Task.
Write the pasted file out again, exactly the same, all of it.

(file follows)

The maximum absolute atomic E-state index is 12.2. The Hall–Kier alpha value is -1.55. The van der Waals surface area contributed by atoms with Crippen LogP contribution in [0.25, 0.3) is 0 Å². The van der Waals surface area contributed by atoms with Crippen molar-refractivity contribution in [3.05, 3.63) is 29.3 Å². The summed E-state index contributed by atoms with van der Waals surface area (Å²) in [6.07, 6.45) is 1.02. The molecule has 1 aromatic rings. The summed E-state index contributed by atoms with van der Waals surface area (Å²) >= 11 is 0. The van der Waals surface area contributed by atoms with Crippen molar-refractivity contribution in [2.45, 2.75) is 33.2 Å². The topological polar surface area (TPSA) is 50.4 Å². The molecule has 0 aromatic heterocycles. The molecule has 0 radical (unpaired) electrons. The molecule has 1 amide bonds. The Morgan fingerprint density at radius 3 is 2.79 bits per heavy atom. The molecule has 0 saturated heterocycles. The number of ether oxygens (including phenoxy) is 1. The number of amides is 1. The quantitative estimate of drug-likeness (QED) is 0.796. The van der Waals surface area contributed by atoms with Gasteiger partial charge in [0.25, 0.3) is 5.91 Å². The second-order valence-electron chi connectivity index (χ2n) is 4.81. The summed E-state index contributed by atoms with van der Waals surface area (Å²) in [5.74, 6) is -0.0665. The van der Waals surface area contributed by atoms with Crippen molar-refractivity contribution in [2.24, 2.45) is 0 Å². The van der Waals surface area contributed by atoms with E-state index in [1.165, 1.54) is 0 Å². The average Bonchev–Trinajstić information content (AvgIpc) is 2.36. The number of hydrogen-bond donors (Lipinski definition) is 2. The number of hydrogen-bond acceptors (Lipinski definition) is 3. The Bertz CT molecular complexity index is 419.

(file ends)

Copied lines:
The maximum absolute atomic E-state index is 12.2. The Hall–Kier alpha value is -1.55. The van der Waals surface area contributed by atoms with Crippen LogP contribution in [0.25, 0.3) is 0 Å². The van der Waals surface area contributed by atoms with Crippen molar-refractivity contribution in [3.05, 3.63) is 29.3 Å². The summed E-state index contributed by atoms with van der Waals surface area (Å²) in [6.07, 6.45) is 1.02. The molecule has 1 aromatic rings. The summed E-state index contributed by atoms with van der Waals surface area (Å²) >= 11 is 0. The van der Waals surface area contributed by atoms with Crippen molar-refractivity contribution in [2.45, 2.75) is 33.2 Å². The topological polar surface area (TPSA) is 50.4 Å². The molecule has 0 aromatic heterocycles. The molecule has 0 radical (unpaired) electrons. The molecule has 1 amide bonds. The Morgan fingerprint density at radius 3 is 2.79 bits per heavy atom. The molecule has 0 saturated heterocycles. The number of ether oxygens (including phenoxy) is 1. The number of amides is 1. The quantitative estimate of drug-likeness (QED) is 0.796. The van der Waals surface area contributed by atoms with Gasteiger partial charge in [0.25, 0.3) is 5.91 Å². The second-order valence-electron chi connectivity index (χ2n) is 4.81. The summed E-state index contributed by atoms with van der Waals surface area (Å²) in [5.74, 6) is -0.0665. The van der Waals surface area contributed by atoms with Crippen molar-refractivity contribution in [2.24, 2.45) is 0 Å². The van der Waals surface area contributed by atoms with E-state index in [1.165, 1.54) is 0 Å². The average Bonchev–Trinajstić information content (AvgIpc) is 2.36. The number of hydrogen-bond donors (Lipinski definition) is 2. The number of hydrogen-bond acceptors (Lipinski definition) is 3. The Bertz CT molecular complexity index is 419.